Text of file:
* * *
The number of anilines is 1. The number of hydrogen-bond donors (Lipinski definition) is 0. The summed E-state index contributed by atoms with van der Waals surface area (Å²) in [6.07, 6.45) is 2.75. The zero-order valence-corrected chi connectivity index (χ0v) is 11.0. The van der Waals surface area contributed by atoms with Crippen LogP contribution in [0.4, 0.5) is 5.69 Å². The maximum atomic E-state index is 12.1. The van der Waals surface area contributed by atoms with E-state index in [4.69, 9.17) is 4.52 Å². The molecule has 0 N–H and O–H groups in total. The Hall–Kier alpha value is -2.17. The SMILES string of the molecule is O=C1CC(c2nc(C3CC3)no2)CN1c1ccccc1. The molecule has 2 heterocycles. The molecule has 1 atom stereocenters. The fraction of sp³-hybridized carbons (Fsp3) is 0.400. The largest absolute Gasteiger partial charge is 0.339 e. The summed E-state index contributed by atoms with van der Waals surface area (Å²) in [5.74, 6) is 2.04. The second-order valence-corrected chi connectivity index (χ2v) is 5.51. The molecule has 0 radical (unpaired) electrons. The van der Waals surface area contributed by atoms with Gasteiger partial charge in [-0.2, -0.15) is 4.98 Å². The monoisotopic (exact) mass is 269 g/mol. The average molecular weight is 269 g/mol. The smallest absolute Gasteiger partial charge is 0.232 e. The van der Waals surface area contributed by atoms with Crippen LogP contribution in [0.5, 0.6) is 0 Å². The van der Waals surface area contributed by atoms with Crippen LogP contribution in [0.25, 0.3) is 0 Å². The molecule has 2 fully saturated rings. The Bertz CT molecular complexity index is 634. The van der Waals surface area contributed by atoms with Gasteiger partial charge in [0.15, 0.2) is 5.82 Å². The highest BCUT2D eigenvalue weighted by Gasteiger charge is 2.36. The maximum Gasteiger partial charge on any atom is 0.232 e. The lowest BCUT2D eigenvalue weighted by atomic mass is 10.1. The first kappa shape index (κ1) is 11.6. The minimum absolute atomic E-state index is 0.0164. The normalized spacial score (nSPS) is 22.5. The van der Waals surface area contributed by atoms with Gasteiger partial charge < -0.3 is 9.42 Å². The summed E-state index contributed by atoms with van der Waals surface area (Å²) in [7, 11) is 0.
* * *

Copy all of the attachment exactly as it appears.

The number of anilines is 1. The number of hydrogen-bond donors (Lipinski definition) is 0. The summed E-state index contributed by atoms with van der Waals surface area (Å²) in [6.07, 6.45) is 2.75. The zero-order valence-corrected chi connectivity index (χ0v) is 11.0. The van der Waals surface area contributed by atoms with Crippen LogP contribution in [0.4, 0.5) is 5.69 Å². The maximum atomic E-state index is 12.1. The van der Waals surface area contributed by atoms with E-state index in [4.69, 9.17) is 4.52 Å². The molecule has 0 N–H and O–H groups in total. The Hall–Kier alpha value is -2.17. The SMILES string of the molecule is O=C1CC(c2nc(C3CC3)no2)CN1c1ccccc1. The molecule has 2 heterocycles. The molecule has 1 atom stereocenters. The fraction of sp³-hybridized carbons (Fsp3) is 0.400. The largest absolute Gasteiger partial charge is 0.339 e. The summed E-state index contributed by atoms with van der Waals surface area (Å²) in [5.74, 6) is 2.04. The second-order valence-corrected chi connectivity index (χ2v) is 5.51. The molecule has 0 radical (unpaired) electrons. The van der Waals surface area contributed by atoms with Gasteiger partial charge in [-0.2, -0.15) is 4.98 Å². The monoisotopic (exact) mass is 269 g/mol. The average molecular weight is 269 g/mol. The smallest absolute Gasteiger partial charge is 0.232 e. The van der Waals surface area contributed by atoms with Crippen LogP contribution in [0.5, 0.6) is 0 Å². The van der Waals surface area contributed by atoms with Crippen LogP contribution in [0.25, 0.3) is 0 Å². The molecule has 2 fully saturated rings. The Bertz CT molecular complexity index is 634. The van der Waals surface area contributed by atoms with Gasteiger partial charge in [0.15, 0.2) is 5.82 Å². The highest BCUT2D eigenvalue weighted by Gasteiger charge is 2.36. The maximum Gasteiger partial charge on any atom is 0.232 e. The lowest BCUT2D eigenvalue weighted by atomic mass is 10.1. The first kappa shape index (κ1) is 11.6. The minimum absolute atomic E-state index is 0.0164. The normalized spacial score (nSPS) is 22.5. The van der Waals surface area contributed by atoms with Gasteiger partial charge < -0.3 is 9.42 Å². The summed E-state index contributed by atoms with van der Waals surface area (Å²) in [7, 11) is 0.